Angel Suite (1962-65)
Arr. Jay Byrnes
These works were originally written as incidental music for Alberto Rodiguez Muñoz’s play El tango del Ángel that concerns an angel who, having come down to heal the souls of a Buenos Aires slum neighbourhood, is slain in a knife fight. The fight between the devil and the angel is presented as a tango fugue in three parts: Milonga del Ángel – Dance of the Angel, Muerte del Ángel – Death of the Angel and Resurrección del Ángel – Resurrection of the Angel. The fugue elements hark back to Piazzolla’s love of Bach and are attributed to his study with Boulanger. These works are part of Piazzolla’s Angel Series that can be presented either together in a suite or individually. Around the same period he also wrote works based around the devil known as the “Diablo” series. Piazzolla, a Catholic had this to say about religion:
“I believe in a God: we ourselves are both the Devil and the God.”
Los Zapatos de Roberto (2019)
In addition to being the soprano saxophonist in Nexas Quartet, Duke is Associate Professor of saxophone at the Sydney Conservatorium of Music, University of Sydney. Of this work he writes:
“The title “Robert’s Shoes” sounds much more exotic and interesting in Spanish as “Los Zapatos de Roberto”. It is my take on the Tango providing melodic features to each of the saxophones ultimately culminating in one last passionate and virtuosic flourish. Roberto has very strong opinions about his shoes as he proudly struts and dances around the nightclub with much self-impressed bravado.”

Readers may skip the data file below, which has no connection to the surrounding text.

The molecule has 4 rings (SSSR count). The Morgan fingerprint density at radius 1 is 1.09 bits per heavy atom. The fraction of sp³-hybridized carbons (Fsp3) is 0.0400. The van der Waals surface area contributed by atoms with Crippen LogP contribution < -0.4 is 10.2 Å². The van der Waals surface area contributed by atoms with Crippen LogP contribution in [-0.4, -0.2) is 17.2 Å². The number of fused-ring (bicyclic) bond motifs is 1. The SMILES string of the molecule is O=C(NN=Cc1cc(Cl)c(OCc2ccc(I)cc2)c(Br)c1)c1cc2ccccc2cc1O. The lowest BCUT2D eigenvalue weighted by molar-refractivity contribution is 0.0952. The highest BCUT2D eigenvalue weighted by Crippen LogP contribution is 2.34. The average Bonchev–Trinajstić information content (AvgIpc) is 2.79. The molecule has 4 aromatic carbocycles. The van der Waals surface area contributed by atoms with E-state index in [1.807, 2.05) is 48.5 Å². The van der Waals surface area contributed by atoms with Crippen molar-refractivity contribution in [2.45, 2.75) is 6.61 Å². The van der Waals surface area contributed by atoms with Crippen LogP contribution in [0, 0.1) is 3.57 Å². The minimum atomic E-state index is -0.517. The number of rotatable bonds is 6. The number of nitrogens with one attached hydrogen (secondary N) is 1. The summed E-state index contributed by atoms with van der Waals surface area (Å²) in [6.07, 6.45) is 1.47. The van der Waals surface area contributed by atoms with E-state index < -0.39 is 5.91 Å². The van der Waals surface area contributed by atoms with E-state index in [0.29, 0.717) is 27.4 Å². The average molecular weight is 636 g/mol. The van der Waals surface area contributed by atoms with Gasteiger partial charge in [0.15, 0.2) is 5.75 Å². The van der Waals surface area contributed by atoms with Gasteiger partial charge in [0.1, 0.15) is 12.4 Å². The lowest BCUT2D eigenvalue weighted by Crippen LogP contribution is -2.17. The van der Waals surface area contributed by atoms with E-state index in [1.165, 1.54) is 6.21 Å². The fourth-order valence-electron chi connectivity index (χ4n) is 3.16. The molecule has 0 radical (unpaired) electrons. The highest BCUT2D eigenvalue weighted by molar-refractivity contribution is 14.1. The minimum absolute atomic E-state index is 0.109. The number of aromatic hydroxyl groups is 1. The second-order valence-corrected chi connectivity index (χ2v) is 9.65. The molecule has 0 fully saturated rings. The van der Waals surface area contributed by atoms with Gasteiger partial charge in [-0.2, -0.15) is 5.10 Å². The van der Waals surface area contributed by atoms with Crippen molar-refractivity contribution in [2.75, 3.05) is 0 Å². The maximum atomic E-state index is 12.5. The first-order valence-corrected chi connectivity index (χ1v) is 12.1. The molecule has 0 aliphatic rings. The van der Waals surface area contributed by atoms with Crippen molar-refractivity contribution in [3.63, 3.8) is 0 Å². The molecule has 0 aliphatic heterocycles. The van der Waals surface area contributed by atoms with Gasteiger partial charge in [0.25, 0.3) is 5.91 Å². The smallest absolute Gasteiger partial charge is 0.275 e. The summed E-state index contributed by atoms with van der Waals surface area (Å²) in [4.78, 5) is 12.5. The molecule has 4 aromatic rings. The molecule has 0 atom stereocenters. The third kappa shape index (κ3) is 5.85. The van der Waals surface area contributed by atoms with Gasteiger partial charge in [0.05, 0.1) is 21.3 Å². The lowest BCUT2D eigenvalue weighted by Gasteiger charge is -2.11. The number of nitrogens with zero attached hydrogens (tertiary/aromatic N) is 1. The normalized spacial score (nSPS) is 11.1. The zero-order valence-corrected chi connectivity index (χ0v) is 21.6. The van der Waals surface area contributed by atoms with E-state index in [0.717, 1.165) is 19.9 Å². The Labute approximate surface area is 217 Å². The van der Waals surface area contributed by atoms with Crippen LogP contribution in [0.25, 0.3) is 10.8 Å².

De Los Tres Barrios (2018)
Born in Buenos Aires in 1968, Fernando Lerman is a highly active performer (saxophone and flute), composer and educator teaching in the Manuel de Falla Conservatory and in the Department of Musical Arts of the National University of Arts in Argentina. De Los Tres Barrios was commissioned by the Nexas Quartet for this project. Lerman says of his work:
“According to the maps, the house where I’ve been living for 25 years, belongs to three different neighbourhoods. This funny situation led me to write three different pieces, one for each neighbourhood. “Caballito” is overcrowded and changing. “La Paternal”, which refers to paternity in spanish, is a “tango canción” dedicated to my father. I picture “Villa Mitre” as the most jolly of them all, that’s why I used the Milonga rhythm.”
Reliquias Porteñas (1938)
Arr. Gustavo Hunt